Roman Philosophy

Definition

Roman philosophy played a significant role in the growth and development of Western thought. While not involved directly in the development of original philosophical thought, Rome made significant contributions in two ways: by conveying Greek philosophy to the people of the Roman Empire and developing the Latin terminology that formed the basis for the spreading of philosophy into the Middle Ages.

More about: Roman Philosophy

Timeline

  • 106 BCE
    Roman statesman and orator Cicero is born.
  • 44 BCE
    Cicero writes his De Officiis.
  • 43 BCE
    Roman statesman and orator Cicero dies.
  • 4 BCE - 65 CE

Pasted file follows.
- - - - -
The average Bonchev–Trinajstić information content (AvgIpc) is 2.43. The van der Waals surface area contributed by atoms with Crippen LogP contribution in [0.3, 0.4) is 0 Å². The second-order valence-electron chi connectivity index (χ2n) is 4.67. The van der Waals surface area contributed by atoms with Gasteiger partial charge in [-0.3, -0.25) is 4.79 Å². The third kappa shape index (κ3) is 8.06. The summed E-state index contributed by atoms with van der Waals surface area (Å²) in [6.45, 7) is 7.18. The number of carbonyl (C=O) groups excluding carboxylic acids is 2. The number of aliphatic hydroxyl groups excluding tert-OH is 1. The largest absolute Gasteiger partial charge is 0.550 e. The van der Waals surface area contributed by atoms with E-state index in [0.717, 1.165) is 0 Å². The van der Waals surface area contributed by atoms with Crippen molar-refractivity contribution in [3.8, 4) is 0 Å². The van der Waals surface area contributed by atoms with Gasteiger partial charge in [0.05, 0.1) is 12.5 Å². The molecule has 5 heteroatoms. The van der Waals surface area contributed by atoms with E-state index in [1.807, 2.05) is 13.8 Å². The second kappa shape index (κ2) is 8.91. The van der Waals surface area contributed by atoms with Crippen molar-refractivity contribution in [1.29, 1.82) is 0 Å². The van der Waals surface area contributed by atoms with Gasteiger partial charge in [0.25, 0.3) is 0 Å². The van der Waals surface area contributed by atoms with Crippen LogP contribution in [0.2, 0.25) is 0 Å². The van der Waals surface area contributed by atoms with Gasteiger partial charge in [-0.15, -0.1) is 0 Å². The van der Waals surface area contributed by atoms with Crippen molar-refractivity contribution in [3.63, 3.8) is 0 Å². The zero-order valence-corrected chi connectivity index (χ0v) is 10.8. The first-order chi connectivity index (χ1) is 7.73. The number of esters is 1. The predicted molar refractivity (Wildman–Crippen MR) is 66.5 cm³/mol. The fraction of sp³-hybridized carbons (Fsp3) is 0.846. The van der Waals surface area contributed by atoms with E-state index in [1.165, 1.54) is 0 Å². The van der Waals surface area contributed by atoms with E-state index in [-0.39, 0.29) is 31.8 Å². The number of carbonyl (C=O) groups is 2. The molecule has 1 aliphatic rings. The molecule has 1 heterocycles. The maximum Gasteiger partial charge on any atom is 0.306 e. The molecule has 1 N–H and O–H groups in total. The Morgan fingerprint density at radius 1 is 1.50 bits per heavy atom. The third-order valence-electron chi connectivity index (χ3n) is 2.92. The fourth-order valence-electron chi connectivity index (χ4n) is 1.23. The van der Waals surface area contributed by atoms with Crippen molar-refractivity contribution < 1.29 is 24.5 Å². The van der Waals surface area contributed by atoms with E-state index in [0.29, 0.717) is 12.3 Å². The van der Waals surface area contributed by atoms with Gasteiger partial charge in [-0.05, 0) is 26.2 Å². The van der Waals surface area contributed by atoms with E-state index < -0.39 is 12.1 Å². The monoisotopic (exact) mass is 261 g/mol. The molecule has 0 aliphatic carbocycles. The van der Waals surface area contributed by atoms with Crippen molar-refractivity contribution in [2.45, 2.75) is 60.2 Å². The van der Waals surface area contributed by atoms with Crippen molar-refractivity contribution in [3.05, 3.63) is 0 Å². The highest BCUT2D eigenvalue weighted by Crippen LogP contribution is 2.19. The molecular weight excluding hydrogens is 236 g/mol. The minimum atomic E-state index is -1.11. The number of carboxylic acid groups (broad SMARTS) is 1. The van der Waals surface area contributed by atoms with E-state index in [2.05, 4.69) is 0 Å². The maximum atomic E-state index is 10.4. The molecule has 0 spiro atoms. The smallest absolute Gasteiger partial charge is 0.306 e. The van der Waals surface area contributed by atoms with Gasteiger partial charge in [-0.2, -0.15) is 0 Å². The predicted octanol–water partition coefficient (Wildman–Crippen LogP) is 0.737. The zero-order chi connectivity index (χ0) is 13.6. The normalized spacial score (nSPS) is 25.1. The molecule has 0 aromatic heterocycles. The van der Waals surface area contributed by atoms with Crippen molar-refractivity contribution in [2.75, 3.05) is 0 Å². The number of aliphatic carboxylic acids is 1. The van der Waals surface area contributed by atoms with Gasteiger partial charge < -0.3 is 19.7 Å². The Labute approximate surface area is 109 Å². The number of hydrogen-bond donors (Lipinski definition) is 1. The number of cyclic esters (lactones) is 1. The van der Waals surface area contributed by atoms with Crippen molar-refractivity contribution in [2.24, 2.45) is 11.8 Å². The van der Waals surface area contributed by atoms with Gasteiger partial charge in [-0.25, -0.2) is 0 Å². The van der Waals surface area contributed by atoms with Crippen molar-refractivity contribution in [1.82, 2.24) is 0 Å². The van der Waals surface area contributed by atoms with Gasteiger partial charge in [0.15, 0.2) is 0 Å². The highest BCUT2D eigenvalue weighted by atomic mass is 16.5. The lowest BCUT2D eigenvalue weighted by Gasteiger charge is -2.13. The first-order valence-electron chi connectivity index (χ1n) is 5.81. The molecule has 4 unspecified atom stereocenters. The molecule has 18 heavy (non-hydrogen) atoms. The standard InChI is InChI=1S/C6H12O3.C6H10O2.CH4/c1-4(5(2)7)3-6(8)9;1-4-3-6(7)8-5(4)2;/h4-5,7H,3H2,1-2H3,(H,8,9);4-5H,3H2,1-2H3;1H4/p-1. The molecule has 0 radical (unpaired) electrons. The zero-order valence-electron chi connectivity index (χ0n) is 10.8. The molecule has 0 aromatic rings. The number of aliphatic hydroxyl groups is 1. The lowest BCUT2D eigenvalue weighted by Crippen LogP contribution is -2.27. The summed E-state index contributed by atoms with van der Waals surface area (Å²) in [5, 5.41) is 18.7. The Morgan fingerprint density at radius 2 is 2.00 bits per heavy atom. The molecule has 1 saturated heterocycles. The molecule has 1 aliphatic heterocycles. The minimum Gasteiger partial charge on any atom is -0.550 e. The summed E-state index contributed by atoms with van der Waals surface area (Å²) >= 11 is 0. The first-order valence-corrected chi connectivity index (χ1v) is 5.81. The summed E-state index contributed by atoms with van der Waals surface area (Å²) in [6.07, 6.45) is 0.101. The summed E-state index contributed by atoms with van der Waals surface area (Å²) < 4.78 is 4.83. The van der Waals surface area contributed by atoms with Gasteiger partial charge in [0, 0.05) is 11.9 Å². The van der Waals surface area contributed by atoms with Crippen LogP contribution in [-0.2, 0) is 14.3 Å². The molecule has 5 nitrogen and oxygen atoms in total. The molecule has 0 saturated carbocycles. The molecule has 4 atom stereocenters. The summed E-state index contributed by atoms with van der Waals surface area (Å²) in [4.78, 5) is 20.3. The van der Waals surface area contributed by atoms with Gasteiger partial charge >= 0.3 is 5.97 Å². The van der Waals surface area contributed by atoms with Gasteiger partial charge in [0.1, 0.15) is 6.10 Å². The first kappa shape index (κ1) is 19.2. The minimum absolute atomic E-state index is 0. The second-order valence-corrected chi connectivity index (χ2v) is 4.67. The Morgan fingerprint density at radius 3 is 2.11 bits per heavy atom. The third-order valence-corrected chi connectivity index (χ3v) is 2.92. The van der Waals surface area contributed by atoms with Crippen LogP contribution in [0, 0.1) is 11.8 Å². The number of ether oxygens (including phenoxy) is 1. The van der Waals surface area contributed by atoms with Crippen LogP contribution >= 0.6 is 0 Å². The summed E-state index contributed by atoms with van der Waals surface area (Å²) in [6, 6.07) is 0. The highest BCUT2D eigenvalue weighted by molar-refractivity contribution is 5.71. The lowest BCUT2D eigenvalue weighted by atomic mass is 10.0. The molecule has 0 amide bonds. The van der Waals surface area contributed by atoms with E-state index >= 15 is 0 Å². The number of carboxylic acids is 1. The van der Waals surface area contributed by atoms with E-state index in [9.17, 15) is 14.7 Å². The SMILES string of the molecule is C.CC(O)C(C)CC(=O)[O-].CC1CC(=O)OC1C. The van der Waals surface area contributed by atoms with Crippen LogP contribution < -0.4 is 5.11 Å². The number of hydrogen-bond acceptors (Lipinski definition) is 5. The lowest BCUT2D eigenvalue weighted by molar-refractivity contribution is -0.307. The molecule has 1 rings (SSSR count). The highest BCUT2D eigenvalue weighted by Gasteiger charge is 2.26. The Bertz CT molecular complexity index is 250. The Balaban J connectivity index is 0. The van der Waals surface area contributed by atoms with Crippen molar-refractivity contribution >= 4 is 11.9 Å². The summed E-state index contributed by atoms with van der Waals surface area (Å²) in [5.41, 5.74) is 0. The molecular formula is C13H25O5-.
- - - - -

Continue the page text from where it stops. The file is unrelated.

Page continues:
Life of Lucius Annaeus Seneca, Emperor Nero's tutor and advisor.
  • 50 CE
    Epictetus is born a slave in Hierapolis, Asia Minor.
  • c. 68 CE
    Granted his freedom, Epictetus begins to teach in Rome.
  • 89 CE
    Banished from Rome by Domitian with the other philosophers, Epictetus travels to Nicopolis and sets up a school there.
  • c. 108 CE
    The historian Arrian studies with Epictetus, records his teachings.
  • 26 Apr 121 CE - 17 Mar 180 CE
    Life of Marcus Aurelius.
  • c. 130 CE
    Epictetus dies at Nicopolis.
  • 132 CE
    Marcus Aurelius is introduced to philosophy by his teacher Diognetus.
  • 170 CE - 180 CE
    Marcus Aurelius leads campaigns against the Germanic tribes; writes his famous Meditations.
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